Monthly Archive: March 2016

Mar 24 2016

Salvage and Demolition by Tim Powers

Salvage and Demolition is the other Tim Powers novella that I read in an afternoon or so last autumn. It’s a fun mashup of genres: It starts as a noir mystery with a splash of Bukowski and a studied bookishness; it veers [spoilers] into time travel and Lovecraft, with just a little bit of Snow …

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Mar 23 2016

Mussolini’s Italy by R.J.B. Bosworth

I had set aside Mussolini’s Italy for the better part of a year after writing about the first third of it, and then I picked it up again just a few weeks ago. Zeitgeist, I suppose.

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Mar 23 2016

The Paper Magician by Charlie N Holmberg

A rather slight novel given the rather amazing magic system on display. I love the fact that magicians can manipulate man-made objects but bond to only one category, and thought the pseudo-Victorian era intriguing, but thought there was a lot of fast and loose played with the society’s rules. Ceony’s journey through the heart was …

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Mar 12 2016

Mike At Wrykyn by P. G. Wodehouse

Partway through reading this delightful romp of a boarding school tale, I realized that my entire consumption of the genre to date has been nearly exclusively female-centric, starring Enid Blyton’s St Clare’s and Mallory Towers series (of course,) with a side of Elinor Brent-Dyer’s Chalet School and a soupcon of American tales, including the delightful …

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Mar 08 2016

The Beautiful Beaureaucrat by Helen Phillips

You’d think a book this slim wouldn’t be so hard to properly review. There were things I really, really liked about it, primary among them being the all too realistic depiction of frustration and desperation at joblessness and alienation in a city that should be providing opportunities but is, instead, serving primarily as an exhausting …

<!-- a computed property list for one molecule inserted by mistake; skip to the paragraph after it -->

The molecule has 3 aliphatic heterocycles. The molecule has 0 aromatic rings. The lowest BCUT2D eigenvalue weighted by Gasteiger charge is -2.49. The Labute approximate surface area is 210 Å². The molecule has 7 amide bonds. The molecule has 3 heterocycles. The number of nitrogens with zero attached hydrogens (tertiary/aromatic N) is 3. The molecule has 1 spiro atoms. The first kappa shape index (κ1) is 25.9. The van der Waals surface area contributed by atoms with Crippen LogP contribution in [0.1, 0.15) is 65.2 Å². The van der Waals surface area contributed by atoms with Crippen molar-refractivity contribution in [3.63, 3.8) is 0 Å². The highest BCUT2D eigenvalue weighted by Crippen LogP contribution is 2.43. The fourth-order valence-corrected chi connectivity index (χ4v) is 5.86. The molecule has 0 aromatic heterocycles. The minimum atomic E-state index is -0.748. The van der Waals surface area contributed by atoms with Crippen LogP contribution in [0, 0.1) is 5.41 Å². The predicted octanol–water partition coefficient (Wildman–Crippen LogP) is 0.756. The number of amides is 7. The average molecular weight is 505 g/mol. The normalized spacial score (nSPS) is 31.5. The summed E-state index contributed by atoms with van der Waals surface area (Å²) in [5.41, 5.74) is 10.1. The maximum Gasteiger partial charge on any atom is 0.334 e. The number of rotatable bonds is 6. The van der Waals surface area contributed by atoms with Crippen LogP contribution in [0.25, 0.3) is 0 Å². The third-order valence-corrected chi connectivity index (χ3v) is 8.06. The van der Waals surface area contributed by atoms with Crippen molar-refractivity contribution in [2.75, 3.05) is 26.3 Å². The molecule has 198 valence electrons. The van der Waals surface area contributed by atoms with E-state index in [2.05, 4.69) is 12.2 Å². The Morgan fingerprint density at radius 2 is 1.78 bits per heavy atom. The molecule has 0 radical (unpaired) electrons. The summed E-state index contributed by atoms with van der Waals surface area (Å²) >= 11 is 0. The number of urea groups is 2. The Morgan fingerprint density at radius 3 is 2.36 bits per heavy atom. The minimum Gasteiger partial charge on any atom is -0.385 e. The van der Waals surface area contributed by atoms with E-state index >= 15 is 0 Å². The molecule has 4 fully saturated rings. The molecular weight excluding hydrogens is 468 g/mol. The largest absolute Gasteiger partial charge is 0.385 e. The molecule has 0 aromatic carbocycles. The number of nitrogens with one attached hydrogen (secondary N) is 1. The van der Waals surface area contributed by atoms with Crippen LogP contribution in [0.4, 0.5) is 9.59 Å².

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Mar 08 2016

Nobody’s Home by Tim Powers

Nobody’s Home is subtitled An Anubis Gates Story, which helped to draw me towards reading this story because I had heard good things about The Anubis Gates, although I have not read it. In an alternate nineteenth-century London, ghosts haunt the living, and some magics work, if not routinely then with a certain amount of …

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Mar 07 2016

The King In Yellow by Robert W Chambers

This book is easily split into two parts, perhaps three. The first four stories are overtly supernatural and horrific, having to do with a fabled play, The King In Yellow, and its unhappy effects on its readers. The second bit transitions away from TKIY, seguing from horror and romance to horrors of a different sort …

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Mar 04 2016

Rumpole And The Reign Of Terror by John Mortimer

Originally read this back in 2008, but picked it up to re-read before loaning it to my darling bff. Brilliant book: funny, topical, with a good mystery and courtroom/romantic drama to boot. There are several awfully convenient coincidences, but they don’t distract from the over-all worth of the story. I didn’t realize when I picked …

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